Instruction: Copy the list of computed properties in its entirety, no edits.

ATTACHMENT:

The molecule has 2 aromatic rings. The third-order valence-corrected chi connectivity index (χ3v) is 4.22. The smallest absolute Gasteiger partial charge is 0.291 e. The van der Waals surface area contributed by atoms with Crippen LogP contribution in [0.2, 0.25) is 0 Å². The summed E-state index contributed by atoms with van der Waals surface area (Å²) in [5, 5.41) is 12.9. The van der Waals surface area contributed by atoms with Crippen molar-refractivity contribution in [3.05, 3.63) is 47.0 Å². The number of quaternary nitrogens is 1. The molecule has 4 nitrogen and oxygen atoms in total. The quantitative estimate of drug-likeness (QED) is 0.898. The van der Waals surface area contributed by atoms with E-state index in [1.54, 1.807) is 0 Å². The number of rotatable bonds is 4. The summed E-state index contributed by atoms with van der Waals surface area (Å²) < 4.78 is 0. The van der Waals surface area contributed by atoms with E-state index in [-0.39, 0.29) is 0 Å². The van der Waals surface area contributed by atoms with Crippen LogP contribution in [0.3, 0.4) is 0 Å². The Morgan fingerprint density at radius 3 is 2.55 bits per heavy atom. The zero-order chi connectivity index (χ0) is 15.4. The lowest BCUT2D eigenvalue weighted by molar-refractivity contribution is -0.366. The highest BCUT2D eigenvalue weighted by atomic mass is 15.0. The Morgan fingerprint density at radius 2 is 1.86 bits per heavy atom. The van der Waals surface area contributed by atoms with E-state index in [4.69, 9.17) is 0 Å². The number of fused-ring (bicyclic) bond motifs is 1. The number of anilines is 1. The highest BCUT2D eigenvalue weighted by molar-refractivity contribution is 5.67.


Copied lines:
The molecule has 2 aromatic rings. The third-order valence-corrected chi connectivity index (χ3v) is 4.22. The smallest absolute Gasteiger partial charge is 0.291 e. The van der Waals surface area contributed by atoms with Crippen LogP contribution in [0.2, 0.25) is 0 Å². The summed E-state index contributed by atoms with van der Waals surface area (Å²) in [5, 5.41) is 12.9. The van der Waals surface area contributed by atoms with Crippen molar-refractivity contribution in [3.05, 3.63) is 47.0 Å². The number of quaternary nitrogens is 1. The molecule has 4 nitrogen and oxygen atoms in total. The quantitative estimate of drug-likeness (QED) is 0.898. The van der Waals surface area contributed by atoms with E-state index in [1.54, 1.807) is 0 Å². The number of rotatable bonds is 4. The summed E-state index contributed by atoms with van der Waals surface area (Å²) < 4.78 is 0. The van der Waals surface area contributed by atoms with E-state index in [-0.39, 0.29) is 0 Å². The van der Waals surface area contributed by atoms with Crippen LogP contribution in [0.3, 0.4) is 0 Å². The Morgan fingerprint density at radius 3 is 2.55 bits per heavy atom. The zero-order chi connectivity index (χ0) is 15.4. The lowest BCUT2D eigenvalue weighted by molar-refractivity contribution is -0.366. The highest BCUT2D eigenvalue weighted by atomic mass is 15.0. The Morgan fingerprint density at radius 2 is 1.86 bits per heavy atom. The van der Waals surface area contributed by atoms with E-state index in [4.69, 9.17) is 0 Å². The number of fused-ring (bicyclic) bond motifs is 1. The number of anilines is 1. The highest BCUT2D eigenvalue weighted by molar-refractivity contribution is 5.67.